Personally, I had a hard time reading some of the book. There was a lot of stuff that was over my head. This book is obviously intended for the serious, well-educated missiologist. There was also a lot of vocabulary that I had to look up in a dictionary; such words as sacerdotal, nexus, baleful, parlance, atrophying, raiment, ignominy, and concomitant. Sometimes the large words were difficult, but the book is mostly readable.
At the end of each chapter there is a one or two paragraph summary of the entire chapter. These summaries are usually very clear, and if you missed the main gist of the chapter, these summaries are helpful.
Throughout the book (including the title) the author refers to the term frontier. He says this concerning the term,
"Frontier entails a double meaning. On the one hand, it indicates the place where the crucial engagement is taking place. It is here the battle is joined and the future is being decided. On the other hand, to pursue the frontier requires movement, the abandonment of long-held entrenched positions in order to seize the moment."
He goes on to explain how churches and Christians have institutionalized mission activity and how we need to take a fresh look at mission work.
The first three chapters are a lot of history. The author is trying to show how missions morphed into what it is today by looking at the past. These chapters interesting, but fairly dry. I found chapter three the most interesting of the three.
Chapter five is very interesting. There are two case studies of religious movements among two different people groups. The author tries to show how these huge religious movements happened and tries to apply the concepts behind the two case studies to successful mission work today.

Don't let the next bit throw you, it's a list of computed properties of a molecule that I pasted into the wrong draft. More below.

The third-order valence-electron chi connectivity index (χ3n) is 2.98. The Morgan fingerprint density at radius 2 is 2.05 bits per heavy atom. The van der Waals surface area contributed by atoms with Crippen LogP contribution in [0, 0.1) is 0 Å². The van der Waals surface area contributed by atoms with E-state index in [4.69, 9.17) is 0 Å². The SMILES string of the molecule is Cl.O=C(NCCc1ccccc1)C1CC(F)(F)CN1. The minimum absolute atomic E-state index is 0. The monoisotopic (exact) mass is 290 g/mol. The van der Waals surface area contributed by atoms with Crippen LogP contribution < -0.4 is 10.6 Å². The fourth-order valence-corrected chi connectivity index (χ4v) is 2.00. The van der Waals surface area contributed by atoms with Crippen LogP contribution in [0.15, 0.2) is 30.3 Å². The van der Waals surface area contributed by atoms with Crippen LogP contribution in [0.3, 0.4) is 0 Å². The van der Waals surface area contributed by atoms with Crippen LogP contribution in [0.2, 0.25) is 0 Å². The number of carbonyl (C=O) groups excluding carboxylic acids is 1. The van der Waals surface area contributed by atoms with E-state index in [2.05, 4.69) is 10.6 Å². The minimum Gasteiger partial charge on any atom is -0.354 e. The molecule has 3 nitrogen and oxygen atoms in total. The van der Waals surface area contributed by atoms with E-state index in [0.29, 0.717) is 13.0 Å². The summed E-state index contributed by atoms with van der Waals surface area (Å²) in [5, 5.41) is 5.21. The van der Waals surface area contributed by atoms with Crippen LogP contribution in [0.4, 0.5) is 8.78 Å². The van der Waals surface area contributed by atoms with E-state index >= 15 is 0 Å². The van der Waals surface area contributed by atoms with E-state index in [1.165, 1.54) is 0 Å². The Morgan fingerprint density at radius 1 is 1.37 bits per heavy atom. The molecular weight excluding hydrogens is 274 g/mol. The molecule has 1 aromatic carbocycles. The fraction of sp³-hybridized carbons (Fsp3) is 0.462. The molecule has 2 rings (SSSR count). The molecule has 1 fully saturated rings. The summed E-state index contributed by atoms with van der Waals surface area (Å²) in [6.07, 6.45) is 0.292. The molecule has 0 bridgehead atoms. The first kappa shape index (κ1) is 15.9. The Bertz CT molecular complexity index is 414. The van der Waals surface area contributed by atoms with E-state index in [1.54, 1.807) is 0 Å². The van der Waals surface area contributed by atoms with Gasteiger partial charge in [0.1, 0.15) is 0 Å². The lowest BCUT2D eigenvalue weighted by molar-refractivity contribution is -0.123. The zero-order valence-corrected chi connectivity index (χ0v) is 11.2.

There is a very interesting blurb in chapter seven in the second paragraph of page 95. This brief case study made me think more about what a people movement is.
And the most thought provoking chapter is chapter eight. The author shows how missionaries in the second half of the twentieth century really hammered strategy and efficiency. The author claims that this was a result of modernism. The author makes a good case for anti-strategy. It made me think a lot, but did not really change any of my already formed views on the subject. The information complimented my convictions on the subject.
Chapter nine is a rip session on the church in the West. The author shows how `Christendom' has ruined the vision of the church. He points out how the most vibrant, biblical churches are the ones who have been recently planted in soil that is hostile to the gospel. He says this is because of the healthy tension that exists between the world and the church. That tension has been lost in the West, thus making our churches inward focused and stagnant. Good chapter.
Chapter ten is an interesting chapter on reaching our Western culture. The author writes that as a church we must see the West as a mission field that needs to be reached. Very good chapter.
Chapters eleven through fourteen are a lot of history- the history of missions. I found this history very interesting, but I personally had a hard time understanding the application the author was trying to make from this history.
And the last chapter is a conclusion.
This was a fun book to read, and challenging in some areas. I would not recommend the book to anyone who wasn't already familiar with missions and missiology. But for sure it was an interesting read.